On Wednesday 5 December, the annual baby and child memorial service will take place at Ormskirk District General Hospital. All who have experienced loss, whether recently or in the past are invited. Everyone is welcome to come along and join in this non-denominational service of carols, Christmas music and readings. Music will be provided by the Salvation Army Band.
Refreshments will be provided from 6pm and the service begins at 6.30pm, in the baby garden at Ormskirk hospital. The service will last for approximately 20 minutes. There will be an opportunity to record names of loved ones on a Christmas bauble, and place these on the tree during the service. Visitors will be able to take a bauble, with their loved ones name, home after the service to hang on their own Christmas tree. One staff member also makes personal candles for families to take home as a keepsake.
Hospital Chaplain Martin Abrams will be leading the service and he explains: “This is the fifth year that Southport and Ormskirk Hospital has offered support in this way, to families remembering lost loved ones at Christmas.
“The run up to Christmas can be a fun exciting time, but for many it can heighten a sense of loss, grief and isolation. We hope that this short, informal service will be supportive to anyone who has lost a baby or child, not just recently but anytime in the past.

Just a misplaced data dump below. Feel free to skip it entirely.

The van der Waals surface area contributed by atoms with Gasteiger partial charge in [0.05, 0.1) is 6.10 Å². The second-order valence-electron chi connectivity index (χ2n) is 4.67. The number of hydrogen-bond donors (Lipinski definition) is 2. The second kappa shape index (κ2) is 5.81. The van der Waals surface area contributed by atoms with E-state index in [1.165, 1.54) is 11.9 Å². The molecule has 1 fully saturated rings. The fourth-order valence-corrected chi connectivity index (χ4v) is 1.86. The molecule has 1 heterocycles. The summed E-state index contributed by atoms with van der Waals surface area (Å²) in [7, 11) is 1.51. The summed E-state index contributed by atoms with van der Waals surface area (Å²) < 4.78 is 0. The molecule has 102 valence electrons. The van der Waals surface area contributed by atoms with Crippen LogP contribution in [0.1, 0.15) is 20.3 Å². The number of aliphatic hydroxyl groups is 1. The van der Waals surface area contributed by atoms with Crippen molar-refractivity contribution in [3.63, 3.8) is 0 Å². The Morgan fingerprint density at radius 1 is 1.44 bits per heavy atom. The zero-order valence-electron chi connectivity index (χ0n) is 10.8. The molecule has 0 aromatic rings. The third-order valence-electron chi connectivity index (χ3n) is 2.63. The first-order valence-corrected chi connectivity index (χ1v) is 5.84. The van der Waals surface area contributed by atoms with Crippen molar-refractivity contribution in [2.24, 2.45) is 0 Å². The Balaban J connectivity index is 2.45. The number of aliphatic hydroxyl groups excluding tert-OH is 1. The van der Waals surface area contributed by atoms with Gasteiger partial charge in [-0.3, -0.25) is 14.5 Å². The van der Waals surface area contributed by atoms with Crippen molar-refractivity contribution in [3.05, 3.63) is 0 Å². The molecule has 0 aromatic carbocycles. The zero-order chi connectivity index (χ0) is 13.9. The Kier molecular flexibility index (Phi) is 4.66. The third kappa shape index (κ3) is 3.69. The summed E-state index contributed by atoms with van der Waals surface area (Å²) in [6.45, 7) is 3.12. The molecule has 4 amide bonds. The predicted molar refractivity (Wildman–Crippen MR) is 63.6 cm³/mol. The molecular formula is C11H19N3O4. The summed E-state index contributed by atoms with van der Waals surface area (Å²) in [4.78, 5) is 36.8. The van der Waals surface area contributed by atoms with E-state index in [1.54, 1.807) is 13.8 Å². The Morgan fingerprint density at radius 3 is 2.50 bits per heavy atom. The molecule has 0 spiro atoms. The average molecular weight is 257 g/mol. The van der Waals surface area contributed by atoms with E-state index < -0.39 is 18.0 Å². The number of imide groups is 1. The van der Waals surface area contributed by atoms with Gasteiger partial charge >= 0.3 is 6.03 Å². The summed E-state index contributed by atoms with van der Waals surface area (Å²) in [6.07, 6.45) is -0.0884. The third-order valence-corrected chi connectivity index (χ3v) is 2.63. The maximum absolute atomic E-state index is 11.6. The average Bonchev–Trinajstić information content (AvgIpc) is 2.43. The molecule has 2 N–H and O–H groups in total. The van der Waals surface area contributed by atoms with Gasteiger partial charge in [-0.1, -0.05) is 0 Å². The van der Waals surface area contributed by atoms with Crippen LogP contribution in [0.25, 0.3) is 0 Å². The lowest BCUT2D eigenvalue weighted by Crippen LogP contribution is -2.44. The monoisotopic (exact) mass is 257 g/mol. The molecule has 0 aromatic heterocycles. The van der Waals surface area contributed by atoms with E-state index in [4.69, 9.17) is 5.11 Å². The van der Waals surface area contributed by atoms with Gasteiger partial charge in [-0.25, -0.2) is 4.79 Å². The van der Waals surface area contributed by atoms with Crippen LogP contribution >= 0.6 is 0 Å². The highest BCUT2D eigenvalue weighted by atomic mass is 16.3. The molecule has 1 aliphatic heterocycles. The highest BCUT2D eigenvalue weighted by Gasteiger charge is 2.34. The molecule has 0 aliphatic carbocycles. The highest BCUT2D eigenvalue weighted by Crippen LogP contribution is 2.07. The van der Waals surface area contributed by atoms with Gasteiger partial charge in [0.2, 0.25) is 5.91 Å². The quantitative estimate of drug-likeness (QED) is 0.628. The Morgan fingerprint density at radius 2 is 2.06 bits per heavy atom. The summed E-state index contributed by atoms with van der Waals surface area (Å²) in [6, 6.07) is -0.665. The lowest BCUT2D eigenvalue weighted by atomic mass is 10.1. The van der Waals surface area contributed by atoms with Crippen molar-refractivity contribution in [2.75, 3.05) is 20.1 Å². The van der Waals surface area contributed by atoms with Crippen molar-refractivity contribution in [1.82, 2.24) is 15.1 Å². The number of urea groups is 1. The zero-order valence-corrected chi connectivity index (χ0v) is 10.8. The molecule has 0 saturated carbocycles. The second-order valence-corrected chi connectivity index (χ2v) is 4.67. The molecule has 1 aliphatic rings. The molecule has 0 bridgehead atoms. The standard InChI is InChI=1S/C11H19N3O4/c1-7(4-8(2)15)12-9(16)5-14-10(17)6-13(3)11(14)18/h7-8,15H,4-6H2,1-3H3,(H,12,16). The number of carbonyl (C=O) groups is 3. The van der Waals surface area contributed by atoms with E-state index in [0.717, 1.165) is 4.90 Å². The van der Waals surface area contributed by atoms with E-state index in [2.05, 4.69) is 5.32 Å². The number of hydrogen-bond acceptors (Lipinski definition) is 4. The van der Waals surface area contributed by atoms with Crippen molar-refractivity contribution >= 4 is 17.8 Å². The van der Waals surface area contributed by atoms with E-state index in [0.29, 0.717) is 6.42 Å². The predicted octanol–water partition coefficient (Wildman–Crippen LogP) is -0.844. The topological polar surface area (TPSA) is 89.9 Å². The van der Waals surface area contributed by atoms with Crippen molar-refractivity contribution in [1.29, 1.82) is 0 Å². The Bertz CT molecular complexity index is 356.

“We know many some people appreciate coming every year, and some many years after a loss. Anyone who would find the service comforting is welcome to come.”
For more information please contact Martin or Jan on 01704 704639 or email: email@example.com
During December there will also be an opportunity for people to record the name of a loved one – of any age – on the trees of remembrance in the prayer rooms at Ormskirk and Southport hospitals.
The Trust started using trees of remembrance four years ago, giving people an opportunity to remember loved ones by recording their name and placing it on the Christmas tree in the prayer rooms. In 2017 approximately 200 names were registered across the two sites.